Artists cap­ture emo­tional af­ter­math of quake

Kaikoura Star - - OUT & ABOUT - DAVID JAMES

On the night of the Kaiko¯ura earth­quake, pho­to­graphic artist Susie Baker was print­ing in her dark­room, a shed in the gar­den.

‘‘I fin­ished print­ing and wash­ing my pic­tures around 11pm,’’ Baker says. ‘‘As I went out­side to walk back to the house, I stopped and looked at the sky. The moon was large and there was an eerie feel in the air.’’

Baker says she didn’t think much of the un­com­mon sea change in the night. But it was only af­ter she re­tired to bed, that those spooky omens from mother na­ture be­gan to tell their tale.

‘‘Just as I laid down in bed a large boom echoed and the house started mov­ing vi­o­lently, my bed­side dresser in­stantly crashed onto the bed. We got down on the ground and I thought it would stop, but it just kept go­ing and got more vi­o­lent.

‘‘We thought the house was com­ing down. As we left the bed­room our grand­fa­ther clock came smash­ing down in front of us and the head of the clock hit the couch and flew off. We man­aged to jump over bro­ken ob­sta­cles and grab the kids. We ran out­side and gath­ered on the large tram­po­line. The ground was still mov­ing.

‘‘We then sped to high ground where we slept in the truck for two nights,’’ she says.

‘‘The change to our land­scape in the day­light was un­be­liev­able.’’

Baker woke up the next day to a new world, a bro­ken town and rav­aged land­scape. But what most res­i­dents awoke to that next day was a sense of un­ease, ap­pre­hen­sion about their safety and a deep con­cern for the fu­ture of their town.

What Baker prob­a­bly didn’t re­alise at the time was how in­flu­en­tial that trau­matic night, and the fur­ther re­cov­ery would be on her own art.

‘‘My art­work has been greatly in­flu­enced ever since,’’ Baker says.

‘‘First, I was repli­cat­ing the noise and move­ment felt that evening. Then, as the weeks passed I cap­tured the scarred land­scape and up­lift of the coast­line. This, then, pro­gressed to the changes to the town as dam­aged build­ings are brought down.’’

The ex­pe­ri­ences of that night would even­tu­ally cul­mi­nate in a se­ries of works that is part of a new ex­hibit at Blen­heim’s De­tour Gallery to mark the one-year an­niver­sary of the quake. The show opened on Fri­day and runs to Novem­ber 23.

‘‘We were very aware of how much fabulous pub­lic art hap­pened in the wake of the Christchurch earth­quake,’’ says Char­lene Scott, a di­rec­tor at De­tour.

‘‘And we have pro­por­tion­ately a huge pool of art tal­ent here in Marl­bor­ough, Kaiko¯ura, and Nel­son.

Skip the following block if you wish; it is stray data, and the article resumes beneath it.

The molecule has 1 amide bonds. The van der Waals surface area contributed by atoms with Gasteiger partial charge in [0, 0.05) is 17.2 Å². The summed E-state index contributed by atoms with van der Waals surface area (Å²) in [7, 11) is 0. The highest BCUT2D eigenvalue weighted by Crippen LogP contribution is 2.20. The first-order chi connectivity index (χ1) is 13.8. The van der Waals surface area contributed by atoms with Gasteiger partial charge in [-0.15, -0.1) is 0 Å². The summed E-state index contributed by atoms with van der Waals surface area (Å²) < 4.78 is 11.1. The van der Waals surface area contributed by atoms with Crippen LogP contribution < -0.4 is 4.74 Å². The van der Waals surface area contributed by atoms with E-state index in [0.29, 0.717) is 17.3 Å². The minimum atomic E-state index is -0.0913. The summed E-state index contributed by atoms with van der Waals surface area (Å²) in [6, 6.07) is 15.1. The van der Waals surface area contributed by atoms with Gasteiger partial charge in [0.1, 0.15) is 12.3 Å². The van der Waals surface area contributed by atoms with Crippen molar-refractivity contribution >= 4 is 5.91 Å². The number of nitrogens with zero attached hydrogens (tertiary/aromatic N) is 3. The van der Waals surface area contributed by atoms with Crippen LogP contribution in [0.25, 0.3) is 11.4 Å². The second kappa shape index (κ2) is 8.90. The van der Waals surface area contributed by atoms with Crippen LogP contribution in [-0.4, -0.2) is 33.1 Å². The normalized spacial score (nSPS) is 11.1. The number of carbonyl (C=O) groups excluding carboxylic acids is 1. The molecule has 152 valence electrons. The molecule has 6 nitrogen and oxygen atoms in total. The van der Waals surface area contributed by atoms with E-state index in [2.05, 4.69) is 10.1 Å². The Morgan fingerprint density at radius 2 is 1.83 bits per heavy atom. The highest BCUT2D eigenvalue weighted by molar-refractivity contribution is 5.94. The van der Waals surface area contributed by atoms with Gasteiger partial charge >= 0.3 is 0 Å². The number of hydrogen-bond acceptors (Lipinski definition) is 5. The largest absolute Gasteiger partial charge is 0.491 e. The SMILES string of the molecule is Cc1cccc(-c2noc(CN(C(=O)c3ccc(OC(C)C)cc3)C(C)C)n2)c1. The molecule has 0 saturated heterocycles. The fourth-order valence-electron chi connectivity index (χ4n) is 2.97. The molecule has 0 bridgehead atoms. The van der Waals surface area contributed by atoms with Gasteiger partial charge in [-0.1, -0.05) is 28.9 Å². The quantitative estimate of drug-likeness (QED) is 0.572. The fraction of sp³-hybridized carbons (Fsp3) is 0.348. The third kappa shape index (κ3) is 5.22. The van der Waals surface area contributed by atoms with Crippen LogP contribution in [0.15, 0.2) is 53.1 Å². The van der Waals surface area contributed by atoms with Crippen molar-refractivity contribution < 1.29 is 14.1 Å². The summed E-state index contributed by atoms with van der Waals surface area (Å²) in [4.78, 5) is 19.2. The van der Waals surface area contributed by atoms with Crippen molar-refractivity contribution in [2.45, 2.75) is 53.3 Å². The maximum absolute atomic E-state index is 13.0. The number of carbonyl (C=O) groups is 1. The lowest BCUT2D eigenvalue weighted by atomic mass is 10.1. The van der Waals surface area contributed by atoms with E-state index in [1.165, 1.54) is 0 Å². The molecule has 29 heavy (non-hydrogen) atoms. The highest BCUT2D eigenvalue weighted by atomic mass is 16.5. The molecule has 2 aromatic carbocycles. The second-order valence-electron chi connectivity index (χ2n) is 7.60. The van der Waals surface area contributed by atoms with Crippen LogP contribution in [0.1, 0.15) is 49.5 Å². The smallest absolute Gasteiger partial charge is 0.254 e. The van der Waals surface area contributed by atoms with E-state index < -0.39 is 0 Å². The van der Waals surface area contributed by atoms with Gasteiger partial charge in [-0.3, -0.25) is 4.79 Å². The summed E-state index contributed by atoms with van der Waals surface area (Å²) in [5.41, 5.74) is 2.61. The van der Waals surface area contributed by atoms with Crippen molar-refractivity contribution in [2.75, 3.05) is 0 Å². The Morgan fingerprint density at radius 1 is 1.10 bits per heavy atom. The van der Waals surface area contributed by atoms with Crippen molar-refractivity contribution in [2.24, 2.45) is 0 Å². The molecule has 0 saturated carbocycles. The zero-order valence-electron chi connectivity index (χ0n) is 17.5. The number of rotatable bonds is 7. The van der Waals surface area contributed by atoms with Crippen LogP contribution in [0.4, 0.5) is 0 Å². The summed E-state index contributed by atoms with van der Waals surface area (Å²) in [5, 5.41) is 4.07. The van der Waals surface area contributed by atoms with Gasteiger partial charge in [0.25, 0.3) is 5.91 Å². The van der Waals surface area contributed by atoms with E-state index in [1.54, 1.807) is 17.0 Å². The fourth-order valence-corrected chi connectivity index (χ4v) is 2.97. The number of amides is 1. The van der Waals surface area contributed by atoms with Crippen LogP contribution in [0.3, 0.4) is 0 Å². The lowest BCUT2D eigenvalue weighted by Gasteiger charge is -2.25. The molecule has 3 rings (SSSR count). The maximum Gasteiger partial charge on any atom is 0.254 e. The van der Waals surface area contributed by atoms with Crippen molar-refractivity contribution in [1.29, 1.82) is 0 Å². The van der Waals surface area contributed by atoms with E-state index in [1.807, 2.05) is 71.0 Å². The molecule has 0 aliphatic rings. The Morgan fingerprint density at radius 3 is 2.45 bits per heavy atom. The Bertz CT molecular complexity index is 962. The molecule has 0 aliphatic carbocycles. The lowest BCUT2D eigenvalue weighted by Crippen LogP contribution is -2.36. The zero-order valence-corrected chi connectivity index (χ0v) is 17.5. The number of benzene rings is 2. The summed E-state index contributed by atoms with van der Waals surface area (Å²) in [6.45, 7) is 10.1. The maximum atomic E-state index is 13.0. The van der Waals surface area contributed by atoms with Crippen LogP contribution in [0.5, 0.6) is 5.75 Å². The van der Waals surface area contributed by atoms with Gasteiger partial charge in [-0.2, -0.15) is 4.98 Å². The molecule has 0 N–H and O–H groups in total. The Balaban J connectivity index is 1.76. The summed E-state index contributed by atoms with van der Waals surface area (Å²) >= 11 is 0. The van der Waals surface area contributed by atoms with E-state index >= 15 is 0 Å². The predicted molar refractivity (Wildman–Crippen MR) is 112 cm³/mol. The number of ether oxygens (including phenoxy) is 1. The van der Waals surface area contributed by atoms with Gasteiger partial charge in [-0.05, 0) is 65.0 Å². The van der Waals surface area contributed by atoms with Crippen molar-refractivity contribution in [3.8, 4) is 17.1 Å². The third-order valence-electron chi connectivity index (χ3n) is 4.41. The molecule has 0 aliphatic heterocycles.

‘‘At the top of the south we are a lit­tle art-heavy. And so it was an op­por­tu­nity to see how artists here have re­sponded to the quake.’’

There aren’t many of us here at the top of the south who haven’t been af­fected in some way by the dev­as­tat­ing quake that still has Kaiko¯ura shak­ing off the dust and re­build­ing a year later. State High­way 1 re­mains closed, the eco­nomic im­pact is pal­pa­ble, and the deadly 7.8-mag­ni­tude quake was so pow­er­ful, that the 110km stretch of the Kaiko¯ura coast was up­lifted; parts of it by as much as 6m.

Baker’s works will hang along­side an­other tal­ented Kaiko¯ura artist, Jane Ri­ley, whose re­cent work also rep­re­sents the col­li­sions be­tween the en­ergy and beauty of our nat­u­ral world, and the some­times terrifying ex­pe­ri­ences that are part and par­cel with liv­ing on a planet with such de­struc­tive nat­u­ral forces.

One of Ri­ley’s works, ‘Quake Su­per­moon Kaik­oura Trip­tych’ de­picts the nights that fol­low Novem­ber 14, 2016 with the su­per­moon loom­ing high above over the dev­as­tated har­bour in Kaiko¯ura, where six war­ships that came to Kaiko¯ura’s aid were at an­chor. Ri­ley’s trip­tych shows how beauty, na­ture and de­struc­tion can be re­de­fined as a dy­namic part of our ex­is­tence.

The show proves that we are fas­ci­nat­ing an­i­mals, in­deed. As ex­pres­sive, and deeply cre­ative bi­o­log­i­cal ma­chines, our in­stincts to or­gan­ise the tur­bu­lence of our emo­tional re­sponses to tragedy into an aes­thetic ac­tiv­ity is al­ways sur­pris­ing and at times in­spir­ing. It al­most seems that within some of us there is a psy­cho­log­i­cal urge to en­counter tragedy, as well as enor­mous dis­rup­tion, with mean­ing­ful artis­tic ac­tiv­ity.

De­tour Art Gallery, 67 Mar­ket St, Blen­heim. Daily ex­cept Tuesdays, un­til Novem­ber 23.


Kaiko¯ura artists Susie Baker, left, and Jane Ri­ley at the open­ing of Shaken Earth at Blen­heim’s De­tour Gallery.

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